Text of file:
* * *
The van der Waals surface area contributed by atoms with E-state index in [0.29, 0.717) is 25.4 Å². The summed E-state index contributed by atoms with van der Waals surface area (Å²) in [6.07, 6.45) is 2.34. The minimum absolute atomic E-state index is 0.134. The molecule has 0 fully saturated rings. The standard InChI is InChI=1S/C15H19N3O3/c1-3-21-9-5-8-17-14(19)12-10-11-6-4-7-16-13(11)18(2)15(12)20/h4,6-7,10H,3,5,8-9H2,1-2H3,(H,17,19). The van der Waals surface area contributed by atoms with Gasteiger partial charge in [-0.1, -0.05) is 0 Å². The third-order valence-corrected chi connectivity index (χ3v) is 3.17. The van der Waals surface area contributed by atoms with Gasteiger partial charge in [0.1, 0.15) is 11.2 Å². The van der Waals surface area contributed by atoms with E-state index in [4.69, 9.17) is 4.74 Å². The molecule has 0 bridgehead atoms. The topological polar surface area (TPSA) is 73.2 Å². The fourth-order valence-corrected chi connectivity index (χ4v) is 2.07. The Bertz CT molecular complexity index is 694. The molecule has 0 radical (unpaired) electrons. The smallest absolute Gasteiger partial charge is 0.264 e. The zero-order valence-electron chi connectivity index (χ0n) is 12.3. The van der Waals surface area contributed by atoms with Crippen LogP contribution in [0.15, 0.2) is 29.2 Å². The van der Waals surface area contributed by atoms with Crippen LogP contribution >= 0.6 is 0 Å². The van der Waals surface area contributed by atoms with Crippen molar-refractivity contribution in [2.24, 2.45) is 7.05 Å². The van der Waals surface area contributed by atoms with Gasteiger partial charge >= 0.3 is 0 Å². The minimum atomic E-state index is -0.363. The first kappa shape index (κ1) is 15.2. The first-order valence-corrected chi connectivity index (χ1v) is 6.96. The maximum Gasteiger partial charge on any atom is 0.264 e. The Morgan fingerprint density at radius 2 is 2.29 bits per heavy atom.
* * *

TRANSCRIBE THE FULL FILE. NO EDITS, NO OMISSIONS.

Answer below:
The van der Waals surface area contributed by atoms with E-state index in [0.29, 0.717) is 25.4 Å². The summed E-state index contributed by atoms with van der Waals surface area (Å²) in [6.07, 6.45) is 2.34. The minimum absolute atomic E-state index is 0.134. The molecule has 0 fully saturated rings. The standard InChI is InChI=1S/C15H19N3O3/c1-3-21-9-5-8-17-14(19)12-10-11-6-4-7-16-13(11)18(2)15(12)20/h4,6-7,10H,3,5,8-9H2,1-2H3,(H,17,19). The van der Waals surface area contributed by atoms with Gasteiger partial charge in [-0.1, -0.05) is 0 Å². The third-order valence-corrected chi connectivity index (χ3v) is 3.17. The van der Waals surface area contributed by atoms with Gasteiger partial charge in [0.1, 0.15) is 11.2 Å². The van der Waals surface area contributed by atoms with E-state index in [4.69, 9.17) is 4.74 Å². The molecule has 0 bridgehead atoms. The topological polar surface area (TPSA) is 73.2 Å². The fourth-order valence-corrected chi connectivity index (χ4v) is 2.07. The Bertz CT molecular complexity index is 694. The molecule has 0 radical (unpaired) electrons. The smallest absolute Gasteiger partial charge is 0.264 e. The zero-order valence-electron chi connectivity index (χ0n) is 12.3. The van der Waals surface area contributed by atoms with Crippen LogP contribution in [0.15, 0.2) is 29.2 Å². The van der Waals surface area contributed by atoms with Crippen LogP contribution >= 0.6 is 0 Å². The van der Waals surface area contributed by atoms with Crippen molar-refractivity contribution in [2.24, 2.45) is 7.05 Å². The van der Waals surface area contributed by atoms with Gasteiger partial charge >= 0.3 is 0 Å². The minimum atomic E-state index is -0.363. The first kappa shape index (κ1) is 15.2. The first-order valence-corrected chi connectivity index (χ1v) is 6.96. The maximum Gasteiger partial charge on any atom is 0.264 e. The Morgan fingerprint density at radius 2 is 2.29 bits per heavy atom.